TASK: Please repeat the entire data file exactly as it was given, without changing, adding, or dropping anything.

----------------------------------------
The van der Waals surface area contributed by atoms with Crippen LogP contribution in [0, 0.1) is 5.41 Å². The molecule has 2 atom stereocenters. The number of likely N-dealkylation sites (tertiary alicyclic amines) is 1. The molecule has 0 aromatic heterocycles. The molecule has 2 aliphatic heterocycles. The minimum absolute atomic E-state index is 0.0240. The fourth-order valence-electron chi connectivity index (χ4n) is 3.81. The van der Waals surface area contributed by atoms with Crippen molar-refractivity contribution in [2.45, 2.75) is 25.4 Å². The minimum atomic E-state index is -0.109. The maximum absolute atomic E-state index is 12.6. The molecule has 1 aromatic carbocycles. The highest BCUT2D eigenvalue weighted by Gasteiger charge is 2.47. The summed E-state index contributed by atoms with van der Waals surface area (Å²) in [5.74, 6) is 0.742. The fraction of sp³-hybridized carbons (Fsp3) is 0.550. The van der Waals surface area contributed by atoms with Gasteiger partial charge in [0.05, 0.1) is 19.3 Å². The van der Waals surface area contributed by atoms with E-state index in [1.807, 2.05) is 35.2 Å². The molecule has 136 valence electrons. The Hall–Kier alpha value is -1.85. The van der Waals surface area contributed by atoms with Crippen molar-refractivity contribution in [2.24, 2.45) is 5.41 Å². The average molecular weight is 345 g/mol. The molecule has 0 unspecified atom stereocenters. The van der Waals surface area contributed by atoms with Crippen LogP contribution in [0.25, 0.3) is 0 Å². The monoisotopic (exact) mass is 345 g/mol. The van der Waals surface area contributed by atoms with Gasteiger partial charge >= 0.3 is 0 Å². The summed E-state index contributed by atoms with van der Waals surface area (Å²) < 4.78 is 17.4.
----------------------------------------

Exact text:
The van der Waals surface area contributed by atoms with Crippen LogP contribution in [0, 0.1) is 5.41 Å². The molecule has 2 atom stereocenters. The number of likely N-dealkylation sites (tertiary alicyclic amines) is 1. The molecule has 0 aromatic heterocycles. The molecule has 2 aliphatic heterocycles. The minimum absolute atomic E-state index is 0.0240. The fourth-order valence-electron chi connectivity index (χ4n) is 3.81. The van der Waals surface area contributed by atoms with Crippen molar-refractivity contribution in [2.45, 2.75) is 25.4 Å². The minimum atomic E-state index is -0.109. The maximum absolute atomic E-state index is 12.6. The molecule has 1 aromatic carbocycles. The highest BCUT2D eigenvalue weighted by Gasteiger charge is 2.47. The summed E-state index contributed by atoms with van der Waals surface area (Å²) in [5.74, 6) is 0.742. The fraction of sp³-hybridized carbons (Fsp3) is 0.550. The van der Waals surface area contributed by atoms with Gasteiger partial charge in [0.05, 0.1) is 19.3 Å². The van der Waals surface area contributed by atoms with E-state index in [1.807, 2.05) is 35.2 Å². The molecule has 136 valence electrons. The Hall–Kier alpha value is -1.85. The van der Waals surface area contributed by atoms with Crippen molar-refractivity contribution in [2.24, 2.45) is 5.41 Å². The average molecular weight is 345 g/mol. The molecule has 0 unspecified atom stereocenters. The van der Waals surface area contributed by atoms with Crippen LogP contribution in [0.25, 0.3) is 0 Å². The monoisotopic (exact) mass is 345 g/mol. The van der Waals surface area contributed by atoms with Gasteiger partial charge >= 0.3 is 0 Å². The summed E-state index contributed by atoms with van der Waals surface area (Å²) < 4.78 is 17.4.